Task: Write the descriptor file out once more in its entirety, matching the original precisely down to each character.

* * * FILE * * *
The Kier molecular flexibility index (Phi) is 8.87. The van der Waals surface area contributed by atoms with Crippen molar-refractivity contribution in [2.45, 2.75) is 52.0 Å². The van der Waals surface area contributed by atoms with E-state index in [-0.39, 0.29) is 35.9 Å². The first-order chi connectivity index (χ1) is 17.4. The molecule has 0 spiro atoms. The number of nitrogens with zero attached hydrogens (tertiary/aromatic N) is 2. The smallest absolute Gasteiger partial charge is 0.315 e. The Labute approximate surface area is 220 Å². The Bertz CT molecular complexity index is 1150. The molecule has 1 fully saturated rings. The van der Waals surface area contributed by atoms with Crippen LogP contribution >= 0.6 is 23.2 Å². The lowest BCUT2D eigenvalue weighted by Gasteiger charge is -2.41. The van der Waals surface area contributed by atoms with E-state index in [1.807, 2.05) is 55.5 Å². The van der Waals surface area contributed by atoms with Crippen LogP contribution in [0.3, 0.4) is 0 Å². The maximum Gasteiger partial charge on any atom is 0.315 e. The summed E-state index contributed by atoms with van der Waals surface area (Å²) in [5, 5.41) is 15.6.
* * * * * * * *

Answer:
The Kier molecular flexibility index (Phi) is 8.87. The van der Waals surface area contributed by atoms with Crippen molar-refractivity contribution in [2.45, 2.75) is 52.0 Å². The van der Waals surface area contributed by atoms with E-state index in [-0.39, 0.29) is 35.9 Å². The first-order chi connectivity index (χ1) is 17.4. The molecule has 0 spiro atoms. The number of nitrogens with zero attached hydrogens (tertiary/aromatic N) is 2. The smallest absolute Gasteiger partial charge is 0.315 e. The Labute approximate surface area is 220 Å². The Bertz CT molecular complexity index is 1150. The molecule has 1 fully saturated rings. The van der Waals surface area contributed by atoms with Crippen LogP contribution >= 0.6 is 23.2 Å². The lowest BCUT2D eigenvalue weighted by Gasteiger charge is -2.41. The van der Waals surface area contributed by atoms with E-state index in [1.807, 2.05) is 55.5 Å². The van der Waals surface area contributed by atoms with Crippen LogP contribution in [0.3, 0.4) is 0 Å². The maximum Gasteiger partial charge on any atom is 0.315 e. The summed E-state index contributed by atoms with van der Waals surface area (Å²) in [5, 5.41) is 15.6.